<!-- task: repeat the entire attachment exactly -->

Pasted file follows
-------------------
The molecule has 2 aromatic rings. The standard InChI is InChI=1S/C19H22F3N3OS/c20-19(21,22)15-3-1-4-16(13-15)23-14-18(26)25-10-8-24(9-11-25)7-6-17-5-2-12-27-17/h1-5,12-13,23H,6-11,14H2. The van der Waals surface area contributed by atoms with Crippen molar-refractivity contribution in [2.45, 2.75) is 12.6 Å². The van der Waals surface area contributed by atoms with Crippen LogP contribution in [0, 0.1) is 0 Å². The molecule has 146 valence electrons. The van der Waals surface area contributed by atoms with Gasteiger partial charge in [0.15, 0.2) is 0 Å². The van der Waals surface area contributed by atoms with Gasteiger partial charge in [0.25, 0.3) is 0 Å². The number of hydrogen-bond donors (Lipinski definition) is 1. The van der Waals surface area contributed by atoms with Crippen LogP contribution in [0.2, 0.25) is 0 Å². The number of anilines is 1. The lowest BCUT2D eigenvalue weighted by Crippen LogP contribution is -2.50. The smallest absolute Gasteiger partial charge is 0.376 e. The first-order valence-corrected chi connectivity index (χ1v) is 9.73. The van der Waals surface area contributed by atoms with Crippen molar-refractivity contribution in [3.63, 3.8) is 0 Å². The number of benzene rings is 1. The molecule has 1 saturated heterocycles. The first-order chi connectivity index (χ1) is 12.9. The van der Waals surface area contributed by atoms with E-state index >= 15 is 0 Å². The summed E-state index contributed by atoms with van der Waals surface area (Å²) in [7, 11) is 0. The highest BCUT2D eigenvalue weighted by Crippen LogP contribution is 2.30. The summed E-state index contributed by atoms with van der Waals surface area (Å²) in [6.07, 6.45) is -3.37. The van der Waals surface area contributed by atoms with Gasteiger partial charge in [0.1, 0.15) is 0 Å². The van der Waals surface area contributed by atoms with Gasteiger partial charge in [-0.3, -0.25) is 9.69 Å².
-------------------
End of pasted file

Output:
The molecule has 2 aromatic rings. The standard InChI is InChI=1S/C19H22F3N3OS/c20-19(21,22)15-3-1-4-16(13-15)23-14-18(26)25-10-8-24(9-11-25)7-6-17-5-2-12-27-17/h1-5,12-13,23H,6-11,14H2. The van der Waals surface area contributed by atoms with Crippen molar-refractivity contribution in [2.45, 2.75) is 12.6 Å². The van der Waals surface area contributed by atoms with Crippen LogP contribution in [0, 0.1) is 0 Å². The molecule has 146 valence electrons. The van der Waals surface area contributed by atoms with Gasteiger partial charge in [0.15, 0.2) is 0 Å². The van der Waals surface area contributed by atoms with Gasteiger partial charge in [0.25, 0.3) is 0 Å². The number of hydrogen-bond donors (Lipinski definition) is 1. The van der Waals surface area contributed by atoms with Crippen LogP contribution in [0.2, 0.25) is 0 Å². The number of anilines is 1. The lowest BCUT2D eigenvalue weighted by Crippen LogP contribution is -2.50. The smallest absolute Gasteiger partial charge is 0.376 e. The first-order valence-corrected chi connectivity index (χ1v) is 9.73. The van der Waals surface area contributed by atoms with Crippen molar-refractivity contribution in [3.63, 3.8) is 0 Å². The number of benzene rings is 1. The molecule has 1 saturated heterocycles. The first-order chi connectivity index (χ1) is 12.9. The van der Waals surface area contributed by atoms with E-state index >= 15 is 0 Å². The summed E-state index contributed by atoms with van der Waals surface area (Å²) in [7, 11) is 0. The highest BCUT2D eigenvalue weighted by Crippen LogP contribution is 2.30. The summed E-state index contributed by atoms with van der Waals surface area (Å²) in [6.07, 6.45) is -3.37. The van der Waals surface area contributed by atoms with Gasteiger partial charge in [0.1, 0.15) is 0 Å². The van der Waals surface area contributed by atoms with Gasteiger partial charge in [-0.3, -0.25) is 9.69 Å².